In other words, a query letter is used to sell your work and a cover letter identifies the manuscriptís title and you. The less you say in your cover letter may coax the agent or editor to read your manuscript.

Please remember when writing a query letter that it is most important that your lead paragraph should have a solid impact. Make the beginning kick start the agentís or editorís juices flowing, so they wonít lose interest in the rest of your letter.

Lastly, keep focused on your love of writing because once you begin the process of searching for an agent, you have entered their world of "subjectivity". In other words, what tickles their fancy is most essential to them.

Here are some helpful hints to find an agent or publisher:

  • Attend writerís conferences to network with other writers/authors. If they are already published and have an agent, ask them to introduce you to their agent. Maybe, the agent will like your work and accept you as a client.
  • Join writerís groups. You never know whom you will meet. They usually have guest speakers, and here again is where networking becomes very important.
  • Enter writerís contests in your genre. They can be found by typing the words "Writerís Contests" into any search engine.
  • Visit major booksellers (Barnes & Noble, Books-A-Million, etc.) and see whatís hot on their shelves. Always try to keep up with the current readerís market trend.
  • Become familiar with agents and publishers that specialize in your genre. You can do that by obtaining current copies of Fiction Writerís Market or The Everything Get Published Book by Peter Rubie. If you canít purchase one of these books, the library has them, plus many other books on the subject.

Here are four basic publishing methods:

  • Traditional royalty publishers do not charge for printing a book, usually extend an advance payment and pay royalties to authors. Most major publishing houses generally will not consider an authorís work that isnít represented by an agent. Smaller publishers (presses) will consider manuscripts from authors without an agent, but vary on extending advances. The major publishers arrange marketing programs for their authors. The smaller publishers (presses) do not have marketing programs, but there are those who have readerís clubs and their own online bookstores to sell and promote their books.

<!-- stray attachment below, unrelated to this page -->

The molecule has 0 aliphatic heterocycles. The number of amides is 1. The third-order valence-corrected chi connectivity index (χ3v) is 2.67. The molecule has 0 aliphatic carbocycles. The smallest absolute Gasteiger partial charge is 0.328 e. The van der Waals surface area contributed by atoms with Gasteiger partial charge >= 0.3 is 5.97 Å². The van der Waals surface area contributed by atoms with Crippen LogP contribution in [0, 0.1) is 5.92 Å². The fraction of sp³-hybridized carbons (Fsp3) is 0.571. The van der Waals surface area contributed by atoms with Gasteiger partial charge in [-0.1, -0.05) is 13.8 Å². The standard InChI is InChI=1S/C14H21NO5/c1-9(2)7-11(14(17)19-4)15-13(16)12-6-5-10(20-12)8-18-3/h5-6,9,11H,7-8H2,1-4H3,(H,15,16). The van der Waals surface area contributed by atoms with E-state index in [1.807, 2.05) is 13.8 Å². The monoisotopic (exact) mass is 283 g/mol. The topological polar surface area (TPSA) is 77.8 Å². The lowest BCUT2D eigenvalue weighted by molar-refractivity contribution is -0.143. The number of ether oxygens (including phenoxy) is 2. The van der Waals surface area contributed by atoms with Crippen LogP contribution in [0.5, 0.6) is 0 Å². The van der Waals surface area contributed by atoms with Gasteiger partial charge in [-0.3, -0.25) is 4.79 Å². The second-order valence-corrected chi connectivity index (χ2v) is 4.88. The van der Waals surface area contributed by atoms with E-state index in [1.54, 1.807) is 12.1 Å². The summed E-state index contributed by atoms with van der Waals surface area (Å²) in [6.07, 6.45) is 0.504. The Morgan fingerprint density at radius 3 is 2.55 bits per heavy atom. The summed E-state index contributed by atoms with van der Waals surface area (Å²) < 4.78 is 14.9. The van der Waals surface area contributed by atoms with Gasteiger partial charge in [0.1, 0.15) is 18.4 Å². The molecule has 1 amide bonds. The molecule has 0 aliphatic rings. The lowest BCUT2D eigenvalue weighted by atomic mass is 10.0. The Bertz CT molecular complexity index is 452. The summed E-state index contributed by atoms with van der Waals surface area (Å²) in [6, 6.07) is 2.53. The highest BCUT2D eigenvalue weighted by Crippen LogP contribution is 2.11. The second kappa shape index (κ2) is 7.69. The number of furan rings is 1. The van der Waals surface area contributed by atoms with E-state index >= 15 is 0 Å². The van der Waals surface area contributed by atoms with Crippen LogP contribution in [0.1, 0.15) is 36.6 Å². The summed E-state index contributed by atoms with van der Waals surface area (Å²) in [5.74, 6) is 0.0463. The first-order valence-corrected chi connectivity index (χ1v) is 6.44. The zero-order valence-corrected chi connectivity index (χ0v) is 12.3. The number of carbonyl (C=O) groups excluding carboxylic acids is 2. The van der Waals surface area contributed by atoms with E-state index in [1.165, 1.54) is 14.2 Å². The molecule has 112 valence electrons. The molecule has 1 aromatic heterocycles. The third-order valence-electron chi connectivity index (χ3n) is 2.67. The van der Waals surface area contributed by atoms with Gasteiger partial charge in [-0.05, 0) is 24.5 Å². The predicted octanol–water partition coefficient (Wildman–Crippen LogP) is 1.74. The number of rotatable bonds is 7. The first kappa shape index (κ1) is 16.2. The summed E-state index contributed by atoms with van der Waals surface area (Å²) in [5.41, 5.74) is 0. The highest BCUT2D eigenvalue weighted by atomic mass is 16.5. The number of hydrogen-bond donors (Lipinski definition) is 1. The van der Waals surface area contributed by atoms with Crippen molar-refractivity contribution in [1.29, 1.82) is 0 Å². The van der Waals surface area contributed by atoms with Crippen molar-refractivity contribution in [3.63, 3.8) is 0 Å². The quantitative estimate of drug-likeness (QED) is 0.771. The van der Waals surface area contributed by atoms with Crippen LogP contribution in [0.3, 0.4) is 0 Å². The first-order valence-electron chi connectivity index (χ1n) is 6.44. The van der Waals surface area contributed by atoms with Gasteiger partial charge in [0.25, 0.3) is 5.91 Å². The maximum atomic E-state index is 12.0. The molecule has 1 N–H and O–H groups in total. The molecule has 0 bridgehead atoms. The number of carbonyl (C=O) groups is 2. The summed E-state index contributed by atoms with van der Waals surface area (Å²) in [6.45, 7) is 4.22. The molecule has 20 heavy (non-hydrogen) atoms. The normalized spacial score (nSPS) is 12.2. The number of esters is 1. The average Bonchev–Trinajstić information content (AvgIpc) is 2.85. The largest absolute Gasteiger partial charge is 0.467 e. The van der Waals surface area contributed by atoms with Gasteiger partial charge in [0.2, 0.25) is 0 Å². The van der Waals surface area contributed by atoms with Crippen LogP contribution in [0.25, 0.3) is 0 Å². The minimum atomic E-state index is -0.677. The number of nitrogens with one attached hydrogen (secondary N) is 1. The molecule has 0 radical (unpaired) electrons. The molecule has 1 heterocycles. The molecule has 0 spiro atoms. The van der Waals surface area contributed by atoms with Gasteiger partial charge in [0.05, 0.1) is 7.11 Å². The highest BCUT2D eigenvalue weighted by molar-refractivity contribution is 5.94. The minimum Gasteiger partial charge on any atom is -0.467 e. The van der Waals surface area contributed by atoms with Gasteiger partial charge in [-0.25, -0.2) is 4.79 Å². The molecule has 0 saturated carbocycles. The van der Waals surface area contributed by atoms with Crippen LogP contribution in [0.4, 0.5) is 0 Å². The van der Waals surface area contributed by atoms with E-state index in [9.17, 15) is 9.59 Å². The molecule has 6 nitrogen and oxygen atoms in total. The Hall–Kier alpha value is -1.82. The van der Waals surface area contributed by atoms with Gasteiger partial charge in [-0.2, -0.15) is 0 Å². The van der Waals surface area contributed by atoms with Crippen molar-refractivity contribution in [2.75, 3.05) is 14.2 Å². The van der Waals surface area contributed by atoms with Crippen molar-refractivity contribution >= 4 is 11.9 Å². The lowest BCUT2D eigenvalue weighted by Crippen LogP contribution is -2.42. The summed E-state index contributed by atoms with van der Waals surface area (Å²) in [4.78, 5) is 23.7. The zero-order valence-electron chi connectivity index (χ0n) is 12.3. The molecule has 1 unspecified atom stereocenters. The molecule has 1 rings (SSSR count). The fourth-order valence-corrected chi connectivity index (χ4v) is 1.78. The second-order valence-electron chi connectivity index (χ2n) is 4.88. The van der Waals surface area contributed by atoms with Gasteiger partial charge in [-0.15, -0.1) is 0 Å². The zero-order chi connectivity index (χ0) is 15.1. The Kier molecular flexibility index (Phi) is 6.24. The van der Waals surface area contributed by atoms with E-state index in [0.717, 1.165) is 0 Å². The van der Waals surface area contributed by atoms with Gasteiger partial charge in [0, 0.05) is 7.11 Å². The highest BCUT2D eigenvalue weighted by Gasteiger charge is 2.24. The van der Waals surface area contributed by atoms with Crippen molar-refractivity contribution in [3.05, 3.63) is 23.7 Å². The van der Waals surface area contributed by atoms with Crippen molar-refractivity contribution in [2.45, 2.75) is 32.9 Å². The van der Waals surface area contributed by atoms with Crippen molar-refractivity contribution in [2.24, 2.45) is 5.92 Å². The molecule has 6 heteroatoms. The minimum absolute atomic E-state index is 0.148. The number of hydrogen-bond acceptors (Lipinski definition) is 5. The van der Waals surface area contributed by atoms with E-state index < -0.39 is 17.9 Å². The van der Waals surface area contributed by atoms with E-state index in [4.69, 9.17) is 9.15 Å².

• Subsidy publishers expect the author to pay the bookís production costs and take little effort in promoting or marketing a book. Most subsidy publishers have stringent editorial standards. They are often confused with POD (print on demand) publishers. Their selling hype is usually more than is delivered.
  • Vanity publishers can be Internet publishers, which use text files to produce a POD (print on demand) book or eBook at little or no cost to the author. Some even pay small royalties to authors. Other Vanity publishers will charge exorbitant fees for a bookís production and render no assistance in marketing or distribution. The significant characteristic of these publishers is that they will publish anything for a buck and have no publishing ethics. Caution is advised when doing business with this type of publisher.
  • Self-publishers are authors who incorporate to produce, market and distribute their own work. This doesnít mean that they wonít hire other firms to assist them or handle the printing, promotion and circulation of the book. This method is expensive and takes a good deal of business savvy to accomplish.

I hope all of the aforementioned material will pave a smoother path on your publishing journey.